County to allow unleashed dogs in designated areas of parks

Staff writer

Fido will be able to run a little more freely soon, thanks to a county code amendment approved by supervisors that will allow unleashed dogs in designated park areas starting in May.

The amendment stipulates that dogs can be off their leash only in specific areas of the parks. County staff selected four locations to test the idea.

The off-leash areas will be marked with split-rail fence sections in the corners and halfway down each side. They aren’t totally fenced in. No staff will be assigned to the areas, though they will be patrolled by staff, said Parks and Recreation Director John Carnifax.

“I think it’s time for us to look at some options,” Carnifax said, noting the idea has caught on nationally and there’s a local demand for such an amenity. “I think it’s worth us trying.”

If the new rule becomes problematic, sites can be removed from the approved list as needed, he said.

Chickahominy Riverfront Park, Jamestown Beach Event Park, Upper County Park and Veterans Park are planned to have off-leash areas, according to county staff’s plan.

Though the supervisors voted unanimously to approve the idea Tuesday, there were some concerns about creating four spaces for off-leash dogs all at once, as per the county staff’s plan. Supervisors directed Carnifax to open the off-leash areas in a staggered manner. The exact nature of the phased approach wasn’t determined at the meeting.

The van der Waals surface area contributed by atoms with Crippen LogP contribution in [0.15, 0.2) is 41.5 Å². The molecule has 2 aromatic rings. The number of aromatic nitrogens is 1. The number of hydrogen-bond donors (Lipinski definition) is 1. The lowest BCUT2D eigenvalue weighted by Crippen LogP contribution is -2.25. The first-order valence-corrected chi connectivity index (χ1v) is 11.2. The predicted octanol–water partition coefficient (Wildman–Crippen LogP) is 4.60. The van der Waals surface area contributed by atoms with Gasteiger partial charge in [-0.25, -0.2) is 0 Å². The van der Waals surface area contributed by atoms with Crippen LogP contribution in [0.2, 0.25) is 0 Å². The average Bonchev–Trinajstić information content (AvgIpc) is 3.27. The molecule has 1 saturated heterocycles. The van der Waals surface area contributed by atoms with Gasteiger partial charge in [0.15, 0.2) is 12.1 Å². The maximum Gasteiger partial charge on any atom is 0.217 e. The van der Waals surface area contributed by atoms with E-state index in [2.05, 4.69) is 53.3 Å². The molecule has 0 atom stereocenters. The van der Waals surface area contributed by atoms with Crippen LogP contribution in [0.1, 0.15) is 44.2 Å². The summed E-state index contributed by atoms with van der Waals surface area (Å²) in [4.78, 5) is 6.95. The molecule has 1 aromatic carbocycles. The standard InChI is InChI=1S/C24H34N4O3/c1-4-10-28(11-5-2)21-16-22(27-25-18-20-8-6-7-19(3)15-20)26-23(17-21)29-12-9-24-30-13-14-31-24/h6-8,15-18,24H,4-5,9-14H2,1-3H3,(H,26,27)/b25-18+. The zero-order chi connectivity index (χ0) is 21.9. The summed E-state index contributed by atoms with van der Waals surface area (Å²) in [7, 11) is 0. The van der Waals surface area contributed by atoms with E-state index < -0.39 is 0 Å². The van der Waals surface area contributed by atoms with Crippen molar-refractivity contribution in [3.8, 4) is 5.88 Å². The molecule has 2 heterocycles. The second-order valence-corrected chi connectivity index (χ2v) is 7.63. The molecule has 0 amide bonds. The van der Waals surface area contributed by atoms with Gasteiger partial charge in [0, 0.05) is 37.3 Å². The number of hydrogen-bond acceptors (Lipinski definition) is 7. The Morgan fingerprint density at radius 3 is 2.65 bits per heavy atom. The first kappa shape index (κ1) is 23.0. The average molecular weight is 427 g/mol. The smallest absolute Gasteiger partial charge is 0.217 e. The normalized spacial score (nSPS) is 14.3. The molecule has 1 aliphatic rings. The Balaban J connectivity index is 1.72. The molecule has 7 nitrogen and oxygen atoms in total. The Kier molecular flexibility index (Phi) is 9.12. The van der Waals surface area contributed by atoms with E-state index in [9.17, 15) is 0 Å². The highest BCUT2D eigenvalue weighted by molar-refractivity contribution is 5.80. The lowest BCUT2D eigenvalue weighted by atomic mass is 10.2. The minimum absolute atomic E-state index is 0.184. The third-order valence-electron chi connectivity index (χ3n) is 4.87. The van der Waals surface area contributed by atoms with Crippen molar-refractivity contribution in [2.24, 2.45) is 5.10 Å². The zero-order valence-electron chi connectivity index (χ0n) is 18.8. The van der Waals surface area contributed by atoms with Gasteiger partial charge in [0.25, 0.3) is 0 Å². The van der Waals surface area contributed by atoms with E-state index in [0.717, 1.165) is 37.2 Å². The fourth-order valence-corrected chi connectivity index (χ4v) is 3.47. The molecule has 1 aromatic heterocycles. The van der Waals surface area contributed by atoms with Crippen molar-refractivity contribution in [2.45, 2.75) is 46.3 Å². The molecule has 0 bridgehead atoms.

“I would rather see two this year,” Supervisor Ruth Larson said, suggesting the county introduce the idea slowly to keep a tighter focus on the program.

Other supervisors echoed Larson’s interest in a slow approach to mitigate possible problems. Supervisor Jim Icenhour wondered whether it would be possible to convert at least one of the spaces into a totally fenced-in area.

Supervisor Michael Hipple was supportive of the idea as presented by staff.

“We’re trying to contain it to an area and see how it works,” Hipple said.

Off-leash areas are expected to be operational starting in May and will be made available to park visitors at no extra cost during regular park hours. The trial period will continue until October.

Carnifax noted that while it is possible something could go wrong, county parks haven’t had issues with unruly dogs in his experience. Based on staff research, localities that have rolled out off-leash areas haven’t had problems.

Proposed regulatory signage that would be located at each site and was presented to the board when it took its vote. The amendment limits dog owners to no more than two dogs per visit and requires them to have a leash with them.

The regulatory signage doesn’t prohibit specific breeds of dog, but dogs must be at least 4 months old and cannot be “in heat, vicious or aggressive.” Dogs must also be up-to-date on vaccinations.

No one spoke at the public hearing that preceded the vote.

Jack Jacobs, 757-298-6007,, @jajacobs_

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